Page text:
It is typically cold-pressed which means it is made by a chemical-free process and is one of the reasons it is higher in cost. I often reserve these for cold dishes, dipping bread, and salads so you can really taste what they have to offer.

Virgin olive oil is made in a similar fashion although the standards for it are not as stringent as the EVOO. This style has a less prominent flavor and a higher acid content. It is a great oil for universal cooking. 

Canola Oil

This is a type of oil that is derived from the rapeseed plant. In other parts of the world, it is referred to as rapeseed oil. To say that it is a workhorse in the kitchen is an understatement.

Canola oil has a neutral flavor and a high smoke point which makes it a popular choice for all sorts of deep-frying, sauteing, and baking among other things. It is commonly used as an alternative to vegetable oil. 

Avocado Oil

Great for high heat cooking like a stir fry, avocado oil is made from the pressed avocado fruit. It has a relatively neutral flavor and would be great for deep frying if it weren’t so darn expensive.

High in monounsaturated fat (you know, the stuff that is good for you), it is a great oil to have on hand. Be sure to keep it in a cool, dark cupboard. 

Grapeseed Oil

Known for its high smoke point and relatively clean flavor (read it plays well with others,) grapeseed is a workhorse in the kitchen. Pressed from the seeds of grapes, it is an abundant by-product of winemaking and a less expensive alternative to olive oil.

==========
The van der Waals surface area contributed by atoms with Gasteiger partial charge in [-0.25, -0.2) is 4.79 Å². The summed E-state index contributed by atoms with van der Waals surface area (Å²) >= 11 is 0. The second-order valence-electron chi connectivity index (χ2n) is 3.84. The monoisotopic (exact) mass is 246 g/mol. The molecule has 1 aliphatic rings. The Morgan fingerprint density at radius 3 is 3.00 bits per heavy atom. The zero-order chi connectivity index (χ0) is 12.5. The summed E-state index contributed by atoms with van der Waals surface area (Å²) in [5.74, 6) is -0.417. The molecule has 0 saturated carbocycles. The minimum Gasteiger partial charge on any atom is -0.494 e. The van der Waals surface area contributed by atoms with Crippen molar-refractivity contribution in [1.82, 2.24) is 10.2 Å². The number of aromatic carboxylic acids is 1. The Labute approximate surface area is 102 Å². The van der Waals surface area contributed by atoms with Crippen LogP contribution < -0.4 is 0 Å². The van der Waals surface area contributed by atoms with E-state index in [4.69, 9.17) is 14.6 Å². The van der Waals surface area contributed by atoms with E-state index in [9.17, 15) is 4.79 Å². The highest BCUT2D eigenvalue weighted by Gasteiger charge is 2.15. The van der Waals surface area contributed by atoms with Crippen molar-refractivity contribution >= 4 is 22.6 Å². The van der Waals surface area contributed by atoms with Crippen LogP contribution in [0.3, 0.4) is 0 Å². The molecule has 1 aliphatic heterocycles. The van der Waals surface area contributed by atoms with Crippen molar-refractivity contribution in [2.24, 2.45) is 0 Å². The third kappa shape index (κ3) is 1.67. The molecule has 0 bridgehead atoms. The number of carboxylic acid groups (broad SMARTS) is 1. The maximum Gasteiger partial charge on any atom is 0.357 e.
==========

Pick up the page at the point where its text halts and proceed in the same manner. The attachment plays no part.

Grapeseed oil is equally great for sauteing and searing things like steak as it is for making a delicious salad dressing or finishing some crudo. 

Coconut Oil

At room temperature, this oil is in a solid state and is often used with or in place of butter for baked goods. It has a scent and flavor that is reminiscent of the tropics without changing the flavor of the dish too greatly.

Coconut oil is made from the pressings of the kernel or meat of mature coconuts. It has a relatively low smoke point so it is best for cooking on medium heat or for quick cooks.

Sesame Oil

This oil comes in two varieties: sesame oil and toasted sesame oil. Be sure you grab the right bottle for the right use.

Sesame oil has a wonderful neutral and savory flavor and a relatively high smoke point making it great for cooking. Toasted sesame oil has a much more pronounced flavor of, well, toasted sesame seeds, which is absolutely delicious.

Keep in mind that toasted sesame oil has a lower smoke point making it better for finishing dishes as opposed to cooking. Heating it again runs the risk of having it turn bitter. 

Walnut Oil

Like walnuts themselves, walnut oil tends to be on the more expensive side of the spectrum. 

This oil is light, nutty, and packed with antioxidants, but does not stand up well to heat. This is best as a finishing oil or vinaigrettes to put on a salad, roasted vegetables, or certain meats.